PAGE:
The Image of Energy: Presented by Peter Bennett, CEO and Managing Director at Clough
In this era of technological disruption, the oil and gas industry is at a pivotal moment, and we have an image problem.
We are embracing digital transformation, and we’ve seen a commitment to lower carbon emissions from Governments around the globe, but the world and especially a vocal younger generation, sees the oil and gas industry as part of the problem and not as the industry that makes modern living possible.
Internal perception v external perception
The industry gives itself high marks for innovation, safety and environmental sustainability, and yet the public opinion in these areas is often portrayed very negatively. It is often seen as arrogant and dismissive.
For example, 62 of the 100 biggest oil companies in the world consistently reduced their emissions year after year between 2010 and 2015, with an overall drop of 12 per cent during that period, according to a report from Bloomberg. However, public opinion sees the oil and gas industry as disconnected from this responsibility.
This is the environment where the oil and gas industry is now playing, where public perception is becoming more critical, and younger consumers are growing in both number and political influence. In term, this means that the next generation is avoiding a career in oil and gas like the plague.
Millennials and Gen Zs, those born between 1980 and 1994, make up more than half the world’s population and together account for most of the global workforce. They aren’t the future—they’re the present, and they will become especially vital to the continued relevance of the industry as leaders, employees and consumers.
A 2017 EY survey showed that young people increasingly feel shunted by the industry and their environmental values and 71 per cent of teen respondents believe that renewable fuels such as solar and wind is what will power their generation, while 56 per cent said that oil and gas are the fuels of their parents’ generation. In similar fashion, a recent survey from Deloitte revealed that climate change and protecting the environment is the number one concern for both millennials and GenZs.
The belief that the oil and gas industry is good for society seems to decline with each generation and millennials, and GenZs are more likely to believe the industry is bad for society.
How can we change the perception and ensure we communicate we are part of the solution? A clear vision and a new face for the industry. We need to do more than just rebrand from oil and gas to energy, we need to communicate differently.
What do we need to do?
The energy industry carries the major responsibility for providing energy to the world, but we must work smarter and communicate much more effectively with global communities about the social value we create in the process. We must focus on broader groups of stakeholders and have an open dialogue to understand their motives and communicate our actions in less arrogant tones.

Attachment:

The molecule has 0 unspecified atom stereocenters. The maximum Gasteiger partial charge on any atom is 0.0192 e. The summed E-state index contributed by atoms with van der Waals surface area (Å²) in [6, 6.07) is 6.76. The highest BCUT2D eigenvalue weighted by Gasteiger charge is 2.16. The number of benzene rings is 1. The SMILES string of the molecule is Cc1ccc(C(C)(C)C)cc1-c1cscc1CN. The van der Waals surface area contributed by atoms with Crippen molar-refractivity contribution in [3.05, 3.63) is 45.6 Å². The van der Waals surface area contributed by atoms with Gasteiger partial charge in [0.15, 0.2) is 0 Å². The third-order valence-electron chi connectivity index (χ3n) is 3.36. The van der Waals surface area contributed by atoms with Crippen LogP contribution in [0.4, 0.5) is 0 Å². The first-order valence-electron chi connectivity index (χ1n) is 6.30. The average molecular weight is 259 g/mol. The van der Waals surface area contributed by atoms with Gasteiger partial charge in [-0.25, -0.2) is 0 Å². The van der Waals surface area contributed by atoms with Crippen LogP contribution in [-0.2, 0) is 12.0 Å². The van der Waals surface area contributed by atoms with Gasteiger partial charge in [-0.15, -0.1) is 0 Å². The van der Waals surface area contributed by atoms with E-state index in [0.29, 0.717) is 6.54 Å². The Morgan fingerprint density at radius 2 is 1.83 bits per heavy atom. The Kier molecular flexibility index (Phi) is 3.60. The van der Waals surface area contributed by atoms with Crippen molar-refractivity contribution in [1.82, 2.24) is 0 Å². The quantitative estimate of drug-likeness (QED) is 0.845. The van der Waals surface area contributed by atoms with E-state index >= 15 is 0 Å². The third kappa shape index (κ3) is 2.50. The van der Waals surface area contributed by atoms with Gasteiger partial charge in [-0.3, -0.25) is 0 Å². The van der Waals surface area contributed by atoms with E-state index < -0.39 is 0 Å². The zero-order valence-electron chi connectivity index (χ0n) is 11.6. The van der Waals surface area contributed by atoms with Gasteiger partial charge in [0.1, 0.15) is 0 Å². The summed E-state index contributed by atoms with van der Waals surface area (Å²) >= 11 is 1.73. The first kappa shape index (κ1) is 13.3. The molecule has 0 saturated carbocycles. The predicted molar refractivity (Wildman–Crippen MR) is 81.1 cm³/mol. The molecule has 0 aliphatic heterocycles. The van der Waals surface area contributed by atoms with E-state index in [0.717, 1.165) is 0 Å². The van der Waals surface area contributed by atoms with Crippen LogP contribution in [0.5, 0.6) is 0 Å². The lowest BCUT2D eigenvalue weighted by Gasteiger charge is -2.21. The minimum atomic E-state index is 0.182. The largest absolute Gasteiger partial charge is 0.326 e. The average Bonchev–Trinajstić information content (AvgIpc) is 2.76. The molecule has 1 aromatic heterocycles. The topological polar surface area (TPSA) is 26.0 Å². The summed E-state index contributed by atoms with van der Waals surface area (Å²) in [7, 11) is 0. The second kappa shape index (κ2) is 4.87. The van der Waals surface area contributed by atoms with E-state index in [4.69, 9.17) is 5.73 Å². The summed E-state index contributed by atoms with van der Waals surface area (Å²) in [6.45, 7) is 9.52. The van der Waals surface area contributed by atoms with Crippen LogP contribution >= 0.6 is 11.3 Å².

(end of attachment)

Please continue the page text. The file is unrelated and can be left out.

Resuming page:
We need open communication; the energy industry needs to communicate and engage with consumers to identify ways to understand their drives and concerns better. Clearly, there is a gap between the public and our view of the industry, and the time to address these perceptions is now. We cannot ignore this public mistrust, as it is driving the youth of today to avoid a career in our industry.
We need to look for collaboration beyond our industry for problem-solving, not keep our problems to ourselves. As we continue to actively pursue technologies to reduce emissions and protect the environments in which we deliver, we must communicate our actions more effectively, correct public misconceptions, and make the community understand that we are part of the solution. We need their support, not their opposition.
We need to market our innovation and agility. Our incredible improvements in energy development through constant innovation as we strive to produce oil and gas with the lowest possible emissions and continue with finding alternatives to oil and gas are virtually unknown outside Industry insiders.
This is a career to deliver the environmental progress sought by the new generations.
We need to re-think the skills we need. How does our skills base need to change? Recruitment is not just a company issue, it’s an entire industry issue. We need to re-skill and up-skill our team members. Our industry must collaborate with educators and government to transform learning and enable individuals to access the skills they need to prepare for the future.
How we shape the future of our workforce is critical. Many industries are looking for the same skill sets, and the younger generation will not hesitate to lessen or end relationships when they disagree with companies’ business practices or their perceived values.
Where from here?
You have seen a lot of technology over the past three days. For us to continue as an industry, we must continue to develop these new technologies. However, we must re-learn how to engage and communicate this with the communities and consumers that will drive us forward.
It’s time to stop talking and start acting. And not one company can do it alone. We can only succeed by having open communication, sharing knowledge, be innovative and agile and working collaborative between government, operators, contractors and the community.
This paper was presented at APPEA May 2019 in Brisbane as part of the plenary “Perceptions of the modern Industry” by Clough CEO and Managing Director, Peter Bennett. Peter is passionate about the topic of how we bring Millennials and Gen Zs to be part of the oil and gas industry, to make them interested in what the industry has to offer and how they can make a difference.